In this po­lit­i­cal soap opera, it’s time for Emmerdale-plus-plus

How are you en­joy­ing your 12 days of Brexit Christ­mas? Ev­ery 24-hour cy­cle forces a re-eval­u­a­tion of which log­i­cal pos­si­bil­ity is nest­ing in­side which par­lia­men­tary im­pos­si­bil­ity. It’s like wak­ing up with a hang­over each morn­ing,

The Guardian - Journal - - Front page - Ma­rina Hyde

then hav­ing John Ber­cow ex­plain In­cep­tion to you. For­ever.

Yesterday’s tem­po­rary light­bulb mo­ment was the Times story ex­plain­ing that in the event of a no-deal Brexit, min­is­ters will have the power to over­rule GP pre­scrip­tions to pre­vent short­ages. Well. I haven’t con­sulted the spi­der­web of yarn and mugshots that now cov­ers all my walls, but I’m pretty sure Ja­cob Rees-Mogg will be ra­tions sec­re­tary in the event of no deal. Ah … but of course – how could I have been so naive? THIS was what was meant by “tak­ing back control”: Ja­cob ReesMogg tak­ing back your birth-control pills. It was him all along – the Gilead Keyser Söze.

Then again, it could be any num­ber of the other hor­rors. Also yesterday, leaked pa­pers showed how crip­pling no-deal could be to Ire­land’s sup­ply lines – mean­ing Brex­i­teers seized on them as the per­fect way to put pres­sure on Ire­land to drop the back­stop. As Priti Pa­tel, the idiot’s idiot, put it: “Why hasn’t this point been pressed home dur­ing the ne­go­ti­a­tions?” I mean … who can say? Maybe it was felt that at­tempt­ing to sub­ju­gate Ire­land with food short­ages had been done be­fore?

Still, there are lighter mo­ments. In a bizarre break with con­ven­tion, the gov­ern­ment whips this week in­vited

ITV News cam­eras into their world, for a sort of Be­hind the Mu­sic spe­cial in the run-up to the big vote. We saw these ti­tanic fig­ures sit­ting round a con­fer­ence ta­ble de­cid­ing where to move the deckchairs, and then chief whip Ju­lian Smith him­self sit­ting down for a nice chat to rebel-with­out-a-clue Philip Davies. I loved the hi­lar­i­ous pre­tence that the Tory whip­ping op­er­a­tion has al­ways been about rea­son­able chaps in green arm­chairs try­ing to charm re­cal­ci­trant back­benchers, as op­posed to 3am texts read­ing: “I know u fucked the nanny M8 – is ur wife’s num­ber same as it was for Syr­ian airstrikes????”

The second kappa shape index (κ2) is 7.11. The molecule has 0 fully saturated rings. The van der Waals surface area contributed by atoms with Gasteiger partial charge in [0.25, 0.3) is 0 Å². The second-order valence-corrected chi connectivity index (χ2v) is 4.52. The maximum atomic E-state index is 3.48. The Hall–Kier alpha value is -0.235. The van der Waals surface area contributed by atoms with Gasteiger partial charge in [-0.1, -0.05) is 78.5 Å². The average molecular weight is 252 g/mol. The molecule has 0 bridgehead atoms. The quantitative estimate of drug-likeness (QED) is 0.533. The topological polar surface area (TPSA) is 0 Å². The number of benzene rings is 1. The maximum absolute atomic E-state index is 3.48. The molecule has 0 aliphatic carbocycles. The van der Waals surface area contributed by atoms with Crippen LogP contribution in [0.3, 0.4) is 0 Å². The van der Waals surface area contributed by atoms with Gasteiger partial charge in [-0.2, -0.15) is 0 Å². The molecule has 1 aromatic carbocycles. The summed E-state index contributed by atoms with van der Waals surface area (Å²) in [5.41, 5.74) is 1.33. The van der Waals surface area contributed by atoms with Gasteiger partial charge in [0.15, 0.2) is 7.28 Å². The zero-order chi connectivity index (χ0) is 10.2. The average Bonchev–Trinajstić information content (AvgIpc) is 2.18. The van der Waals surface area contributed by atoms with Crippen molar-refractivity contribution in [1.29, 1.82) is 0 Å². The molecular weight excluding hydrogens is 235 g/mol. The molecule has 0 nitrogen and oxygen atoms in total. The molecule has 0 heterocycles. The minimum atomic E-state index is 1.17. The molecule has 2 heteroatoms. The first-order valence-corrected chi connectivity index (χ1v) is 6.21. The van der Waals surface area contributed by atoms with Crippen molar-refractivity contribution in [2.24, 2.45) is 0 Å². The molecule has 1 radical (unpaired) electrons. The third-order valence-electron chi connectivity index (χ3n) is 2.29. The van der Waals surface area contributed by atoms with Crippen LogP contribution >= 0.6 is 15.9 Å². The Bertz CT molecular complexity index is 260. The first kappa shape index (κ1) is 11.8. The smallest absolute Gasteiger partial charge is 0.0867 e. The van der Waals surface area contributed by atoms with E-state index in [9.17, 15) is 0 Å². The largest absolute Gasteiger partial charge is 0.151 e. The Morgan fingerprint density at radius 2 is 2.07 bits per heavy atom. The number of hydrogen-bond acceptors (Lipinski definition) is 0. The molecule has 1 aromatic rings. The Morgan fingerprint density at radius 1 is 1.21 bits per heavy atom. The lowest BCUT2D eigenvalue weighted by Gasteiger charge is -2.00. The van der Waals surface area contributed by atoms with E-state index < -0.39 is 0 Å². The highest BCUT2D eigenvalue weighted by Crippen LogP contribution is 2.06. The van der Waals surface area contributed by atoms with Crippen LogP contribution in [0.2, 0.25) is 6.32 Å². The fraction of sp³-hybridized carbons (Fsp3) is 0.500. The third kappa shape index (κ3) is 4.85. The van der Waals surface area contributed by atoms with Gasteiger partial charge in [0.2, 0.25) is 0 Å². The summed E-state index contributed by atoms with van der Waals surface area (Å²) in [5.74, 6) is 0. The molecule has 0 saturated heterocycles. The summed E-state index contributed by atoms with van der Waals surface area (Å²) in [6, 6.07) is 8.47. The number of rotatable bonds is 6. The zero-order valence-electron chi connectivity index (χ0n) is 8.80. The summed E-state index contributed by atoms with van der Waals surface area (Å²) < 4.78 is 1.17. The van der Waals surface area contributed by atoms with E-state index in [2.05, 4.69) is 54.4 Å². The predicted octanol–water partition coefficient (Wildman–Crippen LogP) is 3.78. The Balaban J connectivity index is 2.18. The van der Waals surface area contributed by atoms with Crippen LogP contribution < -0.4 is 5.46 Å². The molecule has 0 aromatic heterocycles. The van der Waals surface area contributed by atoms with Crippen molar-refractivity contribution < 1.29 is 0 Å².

Not to be out­done in the bat­shit stakes, Chan­nel 4 News had a hy­per-sur­real film of Alas­tair Camp­bell and Ja­cob Rees-Mogg, sit­ting to­gether in a cafe, while a doc­tor told them at some length that his Ger­man wife had left him be­cause he voted leave, hav­ing thought it would help the NHS. On the off-chance Bri­tain isn’t ac­tu­ally liv­ing in a sim­u­la­tion, all of this needs to go in the time cap­sule.

Speak­ing of time, what a shame to see Nigel Farage forced to quit Ukip over the cur­rent leader’s de­ci­sion to ap­point Tommy Robinson as his spad. “My heart sinks,” wrote Nigel, “as I re­flect on the idea that they may be seen by some as rep­re­sen­ta­tive of the cause for which I have cam­paigned for so much of my adult life.” Ev­i­dently, Nigel’s been

watch­ing his own ca­reer on tape de­lay, so please don’t spoil it for him by telling him how he turns out.

In the mean­time, he’s been fol­lowed down the

Ukip laun­dry chute by fan­tasy’s Paul Nut­tall, and its Scot­tish leader David Coburn. Sad news. I spent the best day of the EU ref­er­en­dum cam­paign (tough field) aboard the Thames flotilla flag­ship with Coburn. One of many abid­ing me­mories of the voy­age is him wav­ing a glass of sau­vi­gnon blanc at a re­main ves­sel ap­par­ently cap­tained by Bob Geldof, while scream­ing: “This is what real fish­er­men look like!”